A point very much worth making. For a great many people, The Adventures has enormous southern connections; on tour, in fact, I've been asked more than once how a Yankee could dare handle this material. Huck's strong southern associations were among of the reasons I gave Finn so many scenes set in cold and wintry weather.


friery wrote:
These posts suggest that the novel is set in the South---but it's not. Most of the action takes place on the Mississippi, between Missouri and Illinois, far from the old South.

-------------------------------
http://www.readfinn.com
http://www.jonclnch.com
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fanuzzir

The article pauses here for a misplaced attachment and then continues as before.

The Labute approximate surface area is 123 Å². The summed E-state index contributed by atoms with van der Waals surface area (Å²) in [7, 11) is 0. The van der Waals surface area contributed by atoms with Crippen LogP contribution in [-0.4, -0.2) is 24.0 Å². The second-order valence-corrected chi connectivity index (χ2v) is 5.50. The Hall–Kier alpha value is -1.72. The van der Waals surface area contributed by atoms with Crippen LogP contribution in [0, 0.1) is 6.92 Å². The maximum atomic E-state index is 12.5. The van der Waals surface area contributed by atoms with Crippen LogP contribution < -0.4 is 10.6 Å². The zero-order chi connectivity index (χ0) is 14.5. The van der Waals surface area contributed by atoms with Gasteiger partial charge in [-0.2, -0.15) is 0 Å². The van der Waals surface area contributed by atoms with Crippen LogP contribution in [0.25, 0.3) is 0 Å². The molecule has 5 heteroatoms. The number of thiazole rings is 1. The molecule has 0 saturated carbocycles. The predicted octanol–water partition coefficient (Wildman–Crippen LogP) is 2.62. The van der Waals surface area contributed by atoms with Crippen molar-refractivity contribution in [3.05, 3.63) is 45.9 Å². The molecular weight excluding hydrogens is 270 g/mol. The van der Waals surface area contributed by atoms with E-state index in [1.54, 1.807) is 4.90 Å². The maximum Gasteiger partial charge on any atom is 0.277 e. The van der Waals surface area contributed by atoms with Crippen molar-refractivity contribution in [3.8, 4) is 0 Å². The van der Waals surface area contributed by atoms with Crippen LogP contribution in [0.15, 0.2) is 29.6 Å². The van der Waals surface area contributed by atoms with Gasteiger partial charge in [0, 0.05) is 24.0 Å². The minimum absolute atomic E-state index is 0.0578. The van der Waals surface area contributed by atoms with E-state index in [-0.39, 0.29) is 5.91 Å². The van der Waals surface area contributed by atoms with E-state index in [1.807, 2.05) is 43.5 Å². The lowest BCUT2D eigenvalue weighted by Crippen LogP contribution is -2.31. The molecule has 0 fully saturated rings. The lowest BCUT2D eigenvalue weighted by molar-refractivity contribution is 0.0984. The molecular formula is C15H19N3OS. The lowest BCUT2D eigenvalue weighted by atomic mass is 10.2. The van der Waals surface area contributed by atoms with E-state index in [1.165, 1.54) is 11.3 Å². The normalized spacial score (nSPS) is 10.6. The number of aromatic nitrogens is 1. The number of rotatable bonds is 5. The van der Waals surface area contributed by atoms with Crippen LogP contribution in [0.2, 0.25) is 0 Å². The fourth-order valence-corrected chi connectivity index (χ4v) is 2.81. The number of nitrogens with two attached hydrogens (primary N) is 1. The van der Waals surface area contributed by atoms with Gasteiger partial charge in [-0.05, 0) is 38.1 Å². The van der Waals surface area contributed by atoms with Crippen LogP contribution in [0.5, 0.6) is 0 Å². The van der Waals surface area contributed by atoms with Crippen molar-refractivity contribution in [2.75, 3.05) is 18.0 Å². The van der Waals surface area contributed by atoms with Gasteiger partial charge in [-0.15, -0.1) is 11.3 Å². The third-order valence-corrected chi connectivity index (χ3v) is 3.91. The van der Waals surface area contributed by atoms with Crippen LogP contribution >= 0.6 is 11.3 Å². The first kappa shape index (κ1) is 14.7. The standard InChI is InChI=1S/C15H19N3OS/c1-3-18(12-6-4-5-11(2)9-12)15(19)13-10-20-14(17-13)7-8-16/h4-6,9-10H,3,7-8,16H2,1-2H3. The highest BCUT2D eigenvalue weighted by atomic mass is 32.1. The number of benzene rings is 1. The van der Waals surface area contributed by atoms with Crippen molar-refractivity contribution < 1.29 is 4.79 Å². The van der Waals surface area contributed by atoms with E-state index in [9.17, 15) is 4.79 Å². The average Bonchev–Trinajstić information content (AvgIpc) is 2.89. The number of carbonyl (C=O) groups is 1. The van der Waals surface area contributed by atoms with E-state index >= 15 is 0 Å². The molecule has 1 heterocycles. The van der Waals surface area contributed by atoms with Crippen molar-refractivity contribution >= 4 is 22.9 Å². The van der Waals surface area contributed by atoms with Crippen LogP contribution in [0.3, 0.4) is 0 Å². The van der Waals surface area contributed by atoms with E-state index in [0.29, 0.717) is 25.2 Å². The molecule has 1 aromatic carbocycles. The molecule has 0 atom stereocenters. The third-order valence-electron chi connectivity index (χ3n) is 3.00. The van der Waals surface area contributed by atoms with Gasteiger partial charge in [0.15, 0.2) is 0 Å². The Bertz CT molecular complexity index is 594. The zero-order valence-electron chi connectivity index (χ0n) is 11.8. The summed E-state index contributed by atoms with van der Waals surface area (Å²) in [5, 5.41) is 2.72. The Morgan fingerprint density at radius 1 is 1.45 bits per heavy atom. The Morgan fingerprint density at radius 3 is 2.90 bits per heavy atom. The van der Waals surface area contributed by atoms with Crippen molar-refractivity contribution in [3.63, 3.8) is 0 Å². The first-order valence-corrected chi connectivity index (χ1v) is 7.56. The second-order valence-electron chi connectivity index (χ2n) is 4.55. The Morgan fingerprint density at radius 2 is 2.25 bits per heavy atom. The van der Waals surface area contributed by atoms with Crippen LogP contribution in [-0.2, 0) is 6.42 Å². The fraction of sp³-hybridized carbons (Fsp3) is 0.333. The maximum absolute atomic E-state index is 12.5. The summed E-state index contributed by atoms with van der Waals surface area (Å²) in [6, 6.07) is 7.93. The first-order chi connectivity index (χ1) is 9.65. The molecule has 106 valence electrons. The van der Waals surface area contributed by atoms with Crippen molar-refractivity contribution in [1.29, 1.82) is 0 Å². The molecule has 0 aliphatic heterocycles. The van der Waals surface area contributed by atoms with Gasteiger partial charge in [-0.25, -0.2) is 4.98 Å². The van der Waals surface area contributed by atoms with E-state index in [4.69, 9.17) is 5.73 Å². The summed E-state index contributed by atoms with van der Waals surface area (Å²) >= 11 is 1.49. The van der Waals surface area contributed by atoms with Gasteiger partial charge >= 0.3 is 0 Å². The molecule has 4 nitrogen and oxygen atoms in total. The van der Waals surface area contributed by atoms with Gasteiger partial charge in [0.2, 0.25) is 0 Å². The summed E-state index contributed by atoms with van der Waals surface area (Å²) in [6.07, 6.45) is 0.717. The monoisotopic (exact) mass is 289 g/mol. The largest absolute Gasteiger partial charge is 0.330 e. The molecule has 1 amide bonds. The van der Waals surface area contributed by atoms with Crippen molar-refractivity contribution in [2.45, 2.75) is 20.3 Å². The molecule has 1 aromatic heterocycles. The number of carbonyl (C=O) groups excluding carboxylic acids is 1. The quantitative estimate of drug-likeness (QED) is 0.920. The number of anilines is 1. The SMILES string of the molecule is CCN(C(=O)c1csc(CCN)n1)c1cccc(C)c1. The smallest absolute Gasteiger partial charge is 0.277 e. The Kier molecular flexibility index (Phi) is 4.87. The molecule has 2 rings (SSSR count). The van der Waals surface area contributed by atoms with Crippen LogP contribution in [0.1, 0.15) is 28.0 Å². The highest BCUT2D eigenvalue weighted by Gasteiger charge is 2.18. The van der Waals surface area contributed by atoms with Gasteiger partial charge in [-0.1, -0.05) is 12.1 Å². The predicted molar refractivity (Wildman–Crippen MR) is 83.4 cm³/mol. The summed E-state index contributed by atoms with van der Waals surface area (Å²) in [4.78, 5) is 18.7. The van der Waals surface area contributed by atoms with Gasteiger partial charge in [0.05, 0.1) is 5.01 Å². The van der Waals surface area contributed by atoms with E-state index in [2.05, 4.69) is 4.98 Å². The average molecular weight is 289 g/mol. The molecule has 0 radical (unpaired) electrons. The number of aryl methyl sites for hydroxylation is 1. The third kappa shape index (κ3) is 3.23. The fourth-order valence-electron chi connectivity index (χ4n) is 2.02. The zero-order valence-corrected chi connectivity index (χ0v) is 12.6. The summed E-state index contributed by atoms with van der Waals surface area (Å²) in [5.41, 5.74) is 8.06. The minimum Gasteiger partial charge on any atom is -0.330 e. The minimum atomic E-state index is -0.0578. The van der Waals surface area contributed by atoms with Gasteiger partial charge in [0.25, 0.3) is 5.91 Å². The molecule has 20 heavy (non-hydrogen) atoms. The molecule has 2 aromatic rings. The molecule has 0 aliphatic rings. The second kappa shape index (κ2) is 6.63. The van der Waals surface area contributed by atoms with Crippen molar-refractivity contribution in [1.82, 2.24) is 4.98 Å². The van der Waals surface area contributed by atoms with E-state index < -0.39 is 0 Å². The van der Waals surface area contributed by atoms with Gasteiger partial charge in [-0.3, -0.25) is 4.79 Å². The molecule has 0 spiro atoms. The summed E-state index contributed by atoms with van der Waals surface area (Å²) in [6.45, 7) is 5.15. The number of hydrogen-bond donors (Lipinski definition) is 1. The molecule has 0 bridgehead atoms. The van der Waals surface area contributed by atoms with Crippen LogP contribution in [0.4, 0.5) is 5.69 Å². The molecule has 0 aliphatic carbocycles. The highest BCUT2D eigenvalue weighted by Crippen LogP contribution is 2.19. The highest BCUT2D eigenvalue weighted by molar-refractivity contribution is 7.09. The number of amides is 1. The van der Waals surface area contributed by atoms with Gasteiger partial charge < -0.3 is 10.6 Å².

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Re: Huck as an "orphan": Chapters 1-4

I hope everyone realizes the great irony that Twain is creating through geography: Missouri, a slave state, lies next to Illinois, a free state, so to reach the port of Cairo, where Jim and Huck are headed,on the tip of Illinois, they actually have to travel deeper into slave territory. Many versions of Huck come with a map to make this clear: does yours' have one?
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jonclinch
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Re: Huck as an "orphan": Chapters 1-4

It's also a clear statement about the enormous power of ignorance to shape our lives without our even knowing it...



fanuzzir wrote:
I hope everyone realizes the great irony that Twain is creating through geography: Missouri, a slave state, lies next to Illinois, a free state, so to reach the port of Cairo, where Jim and Huck are headed,on the tip of Illinois, they actually have to travel deeper into slave territory. Many versions of Huck come with a map to make this clear: does yours' have one?


-------------------------------
http://www.readfinn.com